If you are one of the thousands of people who are feeling the crunch of rising gas prices, you might be considering trading your current car in for a more fuel efficient, smaller car. However, you may be in for a surprise. According to a recent Wall Street Journal article, used car prices have been steadily increasing for the last three years. In fact, prices are expected to jump nearly two percent during 2012, a marked increase.
Increase in long-term ownership
It is believed that part of the blame for increasing used car prices is the recession of 2008. In part, this is because car owners were (or are) holding onto their current vehicles for longer periods of time. After all, once a car is paid off, regular maintenance is generally less expensive than purchasing a new vehicle. If a car is running well, the benefits of trading in may be diminished.
What This Means for Car Dealers
When car owners are holding onto their vehicles for longer periods of time, the availability of used cars declines. Couple that with lower than expected repossession numbers and the availability takes a further dive. Unfortunately, during this same period of time, many owners are interested in getting their gas-guzzlers out of their driveways and purchase more fuel efficient, smaller vehicles. Supply and demand is not keeping up with each other, resulting in higher prices for used cars. Consumers are much more educated today with several online tools allowing for more research before ever stepping foot on a car lot. It is important for dealers to make sure their used car inventory is online so shoppers can compare cars in the privacy of their own homes. Updating your car dealership website is more important now than ever before.
More Certified Pre-Owned Used Cars
More companies are now offering certified pre-owned vehicles, which may also play a role in increased pricing. When a dealership is offering a car that has an extended warranty, ultimately, the consumer pays for that certification. However, many consumers that are used to buying new will tend to want the comfort that a certification provides when they buy used. Making sure that your website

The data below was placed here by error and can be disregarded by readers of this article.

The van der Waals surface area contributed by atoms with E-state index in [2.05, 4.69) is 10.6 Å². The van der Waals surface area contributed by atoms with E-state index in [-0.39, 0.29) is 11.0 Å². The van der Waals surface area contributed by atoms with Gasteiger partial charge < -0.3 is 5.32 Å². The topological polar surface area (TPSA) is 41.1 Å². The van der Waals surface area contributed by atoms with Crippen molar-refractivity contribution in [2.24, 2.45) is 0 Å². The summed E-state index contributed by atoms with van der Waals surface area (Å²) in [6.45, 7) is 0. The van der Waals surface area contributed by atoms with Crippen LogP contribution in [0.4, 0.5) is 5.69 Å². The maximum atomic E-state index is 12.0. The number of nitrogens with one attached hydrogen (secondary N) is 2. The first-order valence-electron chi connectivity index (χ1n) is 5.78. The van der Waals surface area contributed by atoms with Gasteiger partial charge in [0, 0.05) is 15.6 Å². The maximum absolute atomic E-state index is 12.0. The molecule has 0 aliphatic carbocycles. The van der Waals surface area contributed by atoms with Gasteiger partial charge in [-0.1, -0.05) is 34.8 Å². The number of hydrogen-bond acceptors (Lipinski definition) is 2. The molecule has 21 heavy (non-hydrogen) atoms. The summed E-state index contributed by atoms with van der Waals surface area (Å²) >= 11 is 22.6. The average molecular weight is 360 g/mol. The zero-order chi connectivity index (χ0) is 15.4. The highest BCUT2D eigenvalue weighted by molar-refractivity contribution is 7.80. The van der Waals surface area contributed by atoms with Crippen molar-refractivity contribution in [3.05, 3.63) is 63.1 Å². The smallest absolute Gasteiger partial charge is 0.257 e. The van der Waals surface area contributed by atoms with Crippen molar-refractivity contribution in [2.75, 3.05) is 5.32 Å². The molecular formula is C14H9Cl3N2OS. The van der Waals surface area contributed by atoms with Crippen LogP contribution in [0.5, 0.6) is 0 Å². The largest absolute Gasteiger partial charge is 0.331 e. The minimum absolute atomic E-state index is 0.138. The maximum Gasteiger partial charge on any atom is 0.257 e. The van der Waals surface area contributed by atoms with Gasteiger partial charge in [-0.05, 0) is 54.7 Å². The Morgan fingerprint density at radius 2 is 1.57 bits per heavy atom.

Smaller Cars Doesn’t Equal Cheaper
Interestingly enough, the smaller and more fuel efficient the vehicle, the higher the price is likely to be. A Kelley Blue Book analyst stated that even wholesale prices (e.g, cars purchased at auctions) are increasing. One of the most significant increases in cost has been the 2010 Toyota Prius, spiking more than $1,200 in value in only one month.
Prices Will Come Down
Most analysts feel that once gas prices level off, that the prices of used cars will begin to level out and stop increasing. Many used car prices may even see a drop once consumers begin focusing on purchasing new cars again. The changes in pricing will likely impact first compact cars then bigger models.
What This Means for Car Buyers
For those who are considering purchasing a used car, there may be not only a shortage of choices, but the prices may warrant considering a new car versus a used car. The market for used cars is currently a seller’s market and buyers will have to accept the higher prices or make the decision to save for a new car. In some cases, car loans with low interest rates may make new car purchases more sensible.
The used car market is one that fluctuates depending largely on how long cars are held by their owners. In addition, companies that use fleet vehicles may also be holding onto their smaller, fuel-efficient vehicles for longer before placing them on the used car market. It may be several months before the consumer can recover from the combined sticker shock of increasing gas and used car pricing.